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February 18, 2007

My Second Tutoring Session

My second tutoring session presented me with a bit of a challenge in comparison to my first. Instead of tackling a formal essay, which is what I tend to expect, my student came in with an assignment sheet and simply wanted help brainstorming for ideas. I was a bit caught off guard and I had the student thoroughly explain the assignment, the class, and the novel the assignment was based on in great detail. Eventually, we dove into discussing several possible ways the student could go about addressing the requirements of the assignment. First, we discussed the novels themselves and how the characters fit in to the question of interest. After discussing several characters and the novel as a whole, the student began to make notes on specific characteristics that would be relevant to his essay. Ultimately, the student left the session with a rough outline of how he could begin the assignment and what key points he would need to prove in order to have a strong argument.

Although this was a situation that I was less accustomed to, it provided me with valuable experience concerning the importance of the brainstorming process. This is definitely not my favorite type of tutoring session because I felt somewhat conflicted about the student’s ownership over the ideas that the student took with him, and whether I had fostered his ability to brainstorm or if I simply gave him ideas that he would not have come up with on his own. Either way, it was a productive session; I tried to keep specific suggestions to a minimum while continually asking the student questions rather than putting forth original ideas. I look forward to more tutoring sessions that are a bit more structured and conventional in nature rather than more sessions similar to this one. Until next Tuesday~


Posted by aimroby at February 18, 2007 05:36 PM


I think you raise a really legitimate concern about whether the student has complete ownership of the ideas when they come in wanting to brainstorm. While I think helping people sift through ideas they've already come up is very much a task for tutors, I wonder if Sweetland shouldn't have a policy regarding that kind of preliminary no-work-done-beforehand-brainstorming session. It sounds like you handled it the best you could!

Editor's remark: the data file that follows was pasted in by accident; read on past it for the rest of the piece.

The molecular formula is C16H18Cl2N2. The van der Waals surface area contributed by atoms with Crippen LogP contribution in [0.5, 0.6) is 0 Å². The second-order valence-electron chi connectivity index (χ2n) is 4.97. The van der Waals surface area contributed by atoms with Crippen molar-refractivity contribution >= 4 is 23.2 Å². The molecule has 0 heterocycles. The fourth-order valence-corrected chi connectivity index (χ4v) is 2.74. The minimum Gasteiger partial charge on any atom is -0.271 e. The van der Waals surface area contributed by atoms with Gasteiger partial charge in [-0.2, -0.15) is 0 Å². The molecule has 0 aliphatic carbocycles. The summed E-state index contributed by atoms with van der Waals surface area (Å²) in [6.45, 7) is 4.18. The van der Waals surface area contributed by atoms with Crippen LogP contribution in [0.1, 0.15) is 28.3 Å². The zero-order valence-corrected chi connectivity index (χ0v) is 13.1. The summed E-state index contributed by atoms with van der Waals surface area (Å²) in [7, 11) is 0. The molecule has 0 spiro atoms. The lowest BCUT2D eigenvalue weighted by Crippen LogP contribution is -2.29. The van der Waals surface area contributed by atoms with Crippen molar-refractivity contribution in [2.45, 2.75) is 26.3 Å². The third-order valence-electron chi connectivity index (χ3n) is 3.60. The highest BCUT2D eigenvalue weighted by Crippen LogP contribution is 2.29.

Posted by: holricha at February 20, 2007 08:16 PM

I have also dealt with the trials of a brainstorming session, and I can say from personal experience that it was very difficult. In my situation, the student wanted help writing a paper concerning "anything" within The Aeneid or The Odyssey. I knew very little about both books and was at a loss in how to help her get started. We eventually read a bit of the text and she proposed some ideas, but I didn't come away from the session feeling that I had helped her. Your suggestions, however, seem to have worked for the student you tutored, and I will keep them in mind if I encounter another brainstorming session.

Posted by: zkarram at February 20, 2007 09:33 PM

Like Holly already said, I do think the issue of brainstorming with students is potentially problematic. For example, I know that whenever I speak with a professor about a paper of my own, I always feel like I should pursue the ideas they’ve mentioned even if they’re not quite like the ones I had in mind. However, I think you took a really smart approach here by asking the students as many questions as possible, and it’s one I’ll probably employ too if I ever encounter one of these brainstorming sessions.

Posted by: flygrai at February 21, 2007 07:27 PM

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